The “hidden story” There often is a “once upon a time” i.e. pre-founding experiences with MNCs can have profound effects on the connections forged. There may be a “twist in the tale” i.e. midcourse corrections including dropping an MNC relationship may occur.


There isn’t always a “happy ever after” i.e. aligning closely with an MNC may over time lead to overlapping offerings and goals.
What it entails Fathoming the “beast”, thereby avoiding wasteful relationship-forming efforts with an MNC by targeting the right individuals in the right units at the right time. Ensuring a strategic fit and thus increasing the odds that the relationship with the MNC brings the best out of the start-up and vice versa. Recognizing the potential for conflict, thus balancing cooperation and competition to the extent possible (although it should be recognized that this is not always tenable).


What it takes Awareness; alertness – need to avoid reaching out blindly without a deep understanding of the beast.


Focus; goal-orientation – and desisting from staying in a relationship that distracts from achieving key aims. Shrewdness – and making no naïve assumption that things will remain fine forever.

There often is a “once upon a time”.

When a start up is able to forge a meaningful relationship with an MNC it quite often turns out that one or more of the top management team has already had a close association with that MNC or one like it. This prior association provides valuable insight into the structure and scale of the MNC, what makes its different constituents tick, which the key decision-makers are likely to be, and what the organization’s rhythms are. When there is a deep understanding of these factors the start-up is more likely to be able to target the appropriate individuals in the relevant business units of the MNC, pitch the proposition of collaboration persuasively and time the approach to maximize the odds of receiving a positive response. All this is, of course, easier said than done, and because of the sheer complexity and dynamism of the business environment, the inside of an MNC can be something of a moving picture.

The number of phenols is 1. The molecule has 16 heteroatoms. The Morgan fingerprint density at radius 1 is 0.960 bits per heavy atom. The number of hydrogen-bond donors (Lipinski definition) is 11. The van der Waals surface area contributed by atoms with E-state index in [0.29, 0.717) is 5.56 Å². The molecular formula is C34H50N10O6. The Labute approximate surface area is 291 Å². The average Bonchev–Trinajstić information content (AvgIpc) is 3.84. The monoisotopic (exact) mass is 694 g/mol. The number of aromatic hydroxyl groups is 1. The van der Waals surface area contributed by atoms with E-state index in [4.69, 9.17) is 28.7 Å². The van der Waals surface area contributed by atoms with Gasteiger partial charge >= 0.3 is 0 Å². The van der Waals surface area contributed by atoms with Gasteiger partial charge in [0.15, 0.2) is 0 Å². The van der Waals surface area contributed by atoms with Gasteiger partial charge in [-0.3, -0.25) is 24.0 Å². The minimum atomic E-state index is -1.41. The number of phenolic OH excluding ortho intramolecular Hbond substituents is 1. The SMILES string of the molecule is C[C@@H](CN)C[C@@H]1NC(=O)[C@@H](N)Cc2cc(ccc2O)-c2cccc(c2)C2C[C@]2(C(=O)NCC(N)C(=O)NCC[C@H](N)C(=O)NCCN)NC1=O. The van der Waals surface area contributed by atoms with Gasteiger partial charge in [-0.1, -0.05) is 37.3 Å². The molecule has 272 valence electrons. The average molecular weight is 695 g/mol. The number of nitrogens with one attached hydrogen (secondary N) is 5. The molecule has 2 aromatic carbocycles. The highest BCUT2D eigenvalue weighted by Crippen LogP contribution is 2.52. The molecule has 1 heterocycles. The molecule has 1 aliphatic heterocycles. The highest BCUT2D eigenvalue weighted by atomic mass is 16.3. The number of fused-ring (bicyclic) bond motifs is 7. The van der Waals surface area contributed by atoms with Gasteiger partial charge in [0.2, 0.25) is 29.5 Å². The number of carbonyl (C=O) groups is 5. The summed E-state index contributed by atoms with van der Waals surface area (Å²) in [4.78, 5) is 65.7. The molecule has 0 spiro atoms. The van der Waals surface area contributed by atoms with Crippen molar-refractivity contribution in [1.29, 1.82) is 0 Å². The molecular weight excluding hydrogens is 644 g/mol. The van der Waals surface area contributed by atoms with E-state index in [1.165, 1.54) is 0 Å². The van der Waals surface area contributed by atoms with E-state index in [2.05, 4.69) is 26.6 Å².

Nevertheless, the main point here is that start-up leaders who know the lay of the land in the MNC are better placed than those who are not so aware when it comes to establishing a relationship. For example, the software start-up Mitoken made confident strides in establishing a link with Motorola  because of the founding team’s prior experience in another large MNC. This experience helped them understand just how they, as a start-up, could add value to a seemingly self-sufficient MNC by introducing their own novel technology with a fleet-footedness that the MNC could simply never match.